MACN also spoke at several major conferences this year, including Transparency International’s International Anti-Corruption Conference in Copenhagen.
Finally, MACN was invited to provide testimony at the UK House of Lords on the UK Bribery Act’s effect on the maritime industry. You can watch a recording of the session here.
We’re delighted to see that the word is spreading, and our impact is growing. Around the world, corrupt demands in hot-spots is decreasing, and where demands are still being made, our members are better prepared, with stronger policies, more resources, and the best practices of their peers.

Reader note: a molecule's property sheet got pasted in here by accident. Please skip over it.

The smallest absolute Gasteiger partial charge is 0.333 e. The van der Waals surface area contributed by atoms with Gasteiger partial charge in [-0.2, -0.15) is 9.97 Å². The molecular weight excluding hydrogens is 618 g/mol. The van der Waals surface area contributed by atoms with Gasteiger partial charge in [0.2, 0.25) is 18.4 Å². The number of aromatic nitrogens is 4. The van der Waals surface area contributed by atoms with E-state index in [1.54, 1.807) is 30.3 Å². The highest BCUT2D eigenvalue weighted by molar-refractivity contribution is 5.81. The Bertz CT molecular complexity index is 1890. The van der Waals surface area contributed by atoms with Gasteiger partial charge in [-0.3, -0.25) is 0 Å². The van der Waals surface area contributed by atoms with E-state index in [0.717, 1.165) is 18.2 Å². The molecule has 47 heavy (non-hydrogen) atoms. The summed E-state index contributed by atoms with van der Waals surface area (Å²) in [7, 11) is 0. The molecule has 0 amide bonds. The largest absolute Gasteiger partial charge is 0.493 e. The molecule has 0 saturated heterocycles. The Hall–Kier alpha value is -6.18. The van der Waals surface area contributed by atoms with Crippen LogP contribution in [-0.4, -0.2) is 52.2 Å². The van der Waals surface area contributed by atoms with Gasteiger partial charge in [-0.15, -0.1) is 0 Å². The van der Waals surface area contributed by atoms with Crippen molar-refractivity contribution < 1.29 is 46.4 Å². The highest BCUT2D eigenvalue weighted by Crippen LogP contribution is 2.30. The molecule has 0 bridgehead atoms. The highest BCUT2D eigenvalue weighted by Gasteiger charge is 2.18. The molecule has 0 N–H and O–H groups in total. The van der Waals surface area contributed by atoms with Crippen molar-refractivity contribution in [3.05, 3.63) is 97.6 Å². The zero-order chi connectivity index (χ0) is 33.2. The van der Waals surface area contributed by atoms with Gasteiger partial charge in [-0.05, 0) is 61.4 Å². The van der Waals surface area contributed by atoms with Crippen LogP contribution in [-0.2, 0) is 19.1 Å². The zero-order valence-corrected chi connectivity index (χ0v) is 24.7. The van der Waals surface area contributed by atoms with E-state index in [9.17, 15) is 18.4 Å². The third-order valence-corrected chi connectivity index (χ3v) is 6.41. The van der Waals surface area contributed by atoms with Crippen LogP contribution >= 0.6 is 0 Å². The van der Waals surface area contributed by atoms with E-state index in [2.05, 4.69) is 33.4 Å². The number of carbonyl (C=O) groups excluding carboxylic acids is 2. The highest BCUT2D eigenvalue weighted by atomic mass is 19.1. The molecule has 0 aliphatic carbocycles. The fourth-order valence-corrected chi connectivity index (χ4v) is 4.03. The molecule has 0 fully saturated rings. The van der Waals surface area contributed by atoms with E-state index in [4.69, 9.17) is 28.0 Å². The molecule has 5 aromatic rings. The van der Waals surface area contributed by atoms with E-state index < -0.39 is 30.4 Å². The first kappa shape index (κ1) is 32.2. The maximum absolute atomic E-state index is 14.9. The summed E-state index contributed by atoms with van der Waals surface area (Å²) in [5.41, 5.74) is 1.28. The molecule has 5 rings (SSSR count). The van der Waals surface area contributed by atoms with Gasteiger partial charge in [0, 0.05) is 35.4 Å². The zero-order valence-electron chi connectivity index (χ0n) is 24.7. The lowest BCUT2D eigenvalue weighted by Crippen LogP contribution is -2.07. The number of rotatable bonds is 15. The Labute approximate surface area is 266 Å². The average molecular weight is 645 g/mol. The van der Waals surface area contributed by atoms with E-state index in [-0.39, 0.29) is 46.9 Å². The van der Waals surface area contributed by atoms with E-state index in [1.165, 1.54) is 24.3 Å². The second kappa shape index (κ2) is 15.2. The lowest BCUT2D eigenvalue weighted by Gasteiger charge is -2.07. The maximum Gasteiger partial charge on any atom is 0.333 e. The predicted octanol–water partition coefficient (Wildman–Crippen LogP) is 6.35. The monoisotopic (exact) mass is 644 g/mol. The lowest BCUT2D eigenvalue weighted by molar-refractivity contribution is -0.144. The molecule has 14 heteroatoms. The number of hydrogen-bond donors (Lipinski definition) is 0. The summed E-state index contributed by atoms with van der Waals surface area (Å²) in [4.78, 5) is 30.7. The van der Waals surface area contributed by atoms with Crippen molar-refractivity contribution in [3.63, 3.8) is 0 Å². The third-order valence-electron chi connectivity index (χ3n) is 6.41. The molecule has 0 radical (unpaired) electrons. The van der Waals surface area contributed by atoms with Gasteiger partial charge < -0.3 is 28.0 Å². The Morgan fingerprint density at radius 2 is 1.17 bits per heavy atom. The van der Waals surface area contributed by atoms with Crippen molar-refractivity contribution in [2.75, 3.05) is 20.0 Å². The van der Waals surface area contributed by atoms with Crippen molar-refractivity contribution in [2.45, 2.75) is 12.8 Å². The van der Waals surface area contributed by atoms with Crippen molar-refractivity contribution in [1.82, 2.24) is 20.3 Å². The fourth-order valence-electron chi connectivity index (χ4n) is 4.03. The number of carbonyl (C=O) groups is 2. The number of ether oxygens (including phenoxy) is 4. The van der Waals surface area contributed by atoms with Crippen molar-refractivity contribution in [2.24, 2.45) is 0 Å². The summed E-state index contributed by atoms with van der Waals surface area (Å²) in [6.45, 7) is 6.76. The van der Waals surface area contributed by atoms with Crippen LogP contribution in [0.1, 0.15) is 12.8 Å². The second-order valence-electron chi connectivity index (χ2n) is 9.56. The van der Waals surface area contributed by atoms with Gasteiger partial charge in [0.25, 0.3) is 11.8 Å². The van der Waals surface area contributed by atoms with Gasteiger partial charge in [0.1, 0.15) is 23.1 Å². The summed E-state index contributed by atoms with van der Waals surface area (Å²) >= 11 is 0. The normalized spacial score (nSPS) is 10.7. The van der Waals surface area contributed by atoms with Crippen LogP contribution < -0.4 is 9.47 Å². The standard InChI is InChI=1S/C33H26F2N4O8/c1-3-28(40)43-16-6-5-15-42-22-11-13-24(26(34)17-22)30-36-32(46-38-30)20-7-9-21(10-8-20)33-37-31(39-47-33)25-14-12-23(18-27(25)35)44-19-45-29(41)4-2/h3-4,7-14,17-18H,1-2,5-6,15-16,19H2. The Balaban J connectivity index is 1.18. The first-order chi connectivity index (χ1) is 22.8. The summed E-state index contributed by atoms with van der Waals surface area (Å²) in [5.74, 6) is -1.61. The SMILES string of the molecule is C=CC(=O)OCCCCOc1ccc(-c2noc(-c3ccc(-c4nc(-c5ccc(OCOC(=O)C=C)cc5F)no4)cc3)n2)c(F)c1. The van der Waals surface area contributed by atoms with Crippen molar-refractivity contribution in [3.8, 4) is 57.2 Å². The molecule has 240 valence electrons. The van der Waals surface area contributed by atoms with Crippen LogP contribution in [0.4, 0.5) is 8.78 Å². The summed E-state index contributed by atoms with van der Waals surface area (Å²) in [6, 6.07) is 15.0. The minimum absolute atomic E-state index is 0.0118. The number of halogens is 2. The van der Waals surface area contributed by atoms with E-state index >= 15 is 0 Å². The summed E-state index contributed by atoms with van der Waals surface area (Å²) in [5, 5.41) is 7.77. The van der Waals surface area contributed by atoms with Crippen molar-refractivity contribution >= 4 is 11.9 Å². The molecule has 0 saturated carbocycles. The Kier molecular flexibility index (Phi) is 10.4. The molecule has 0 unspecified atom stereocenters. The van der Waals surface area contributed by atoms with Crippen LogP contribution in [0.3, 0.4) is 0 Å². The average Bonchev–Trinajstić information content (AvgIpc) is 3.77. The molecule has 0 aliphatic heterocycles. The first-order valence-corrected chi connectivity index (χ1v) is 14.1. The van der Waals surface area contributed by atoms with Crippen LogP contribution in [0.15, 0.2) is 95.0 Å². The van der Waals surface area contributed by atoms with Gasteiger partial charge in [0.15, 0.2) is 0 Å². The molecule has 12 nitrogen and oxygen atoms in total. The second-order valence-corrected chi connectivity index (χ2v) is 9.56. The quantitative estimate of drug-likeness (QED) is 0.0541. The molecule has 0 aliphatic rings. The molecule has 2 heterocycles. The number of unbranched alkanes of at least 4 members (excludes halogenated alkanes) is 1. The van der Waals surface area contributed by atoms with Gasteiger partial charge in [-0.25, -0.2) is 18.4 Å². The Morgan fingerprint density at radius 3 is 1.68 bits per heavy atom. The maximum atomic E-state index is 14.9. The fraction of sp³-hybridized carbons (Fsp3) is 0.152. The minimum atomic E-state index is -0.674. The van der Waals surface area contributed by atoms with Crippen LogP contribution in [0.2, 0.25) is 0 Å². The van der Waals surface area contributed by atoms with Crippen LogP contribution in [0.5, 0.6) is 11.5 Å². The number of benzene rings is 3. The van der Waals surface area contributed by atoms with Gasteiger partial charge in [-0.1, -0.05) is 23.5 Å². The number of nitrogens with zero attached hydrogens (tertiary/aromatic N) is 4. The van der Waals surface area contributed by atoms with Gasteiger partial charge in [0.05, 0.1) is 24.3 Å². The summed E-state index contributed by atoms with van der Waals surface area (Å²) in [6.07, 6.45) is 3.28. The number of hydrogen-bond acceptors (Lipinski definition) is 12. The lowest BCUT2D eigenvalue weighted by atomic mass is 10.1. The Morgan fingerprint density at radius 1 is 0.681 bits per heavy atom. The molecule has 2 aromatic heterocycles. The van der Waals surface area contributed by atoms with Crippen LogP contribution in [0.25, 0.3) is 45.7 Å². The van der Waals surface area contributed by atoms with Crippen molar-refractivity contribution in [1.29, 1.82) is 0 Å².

But don’t just take our word for it. We asked some of our members why they joined MACN, what its value was, and how it can enable fair trade to the benefit of society and all stakeholders. Watch the video below to hear from them, and if you would like to get involved, contact us.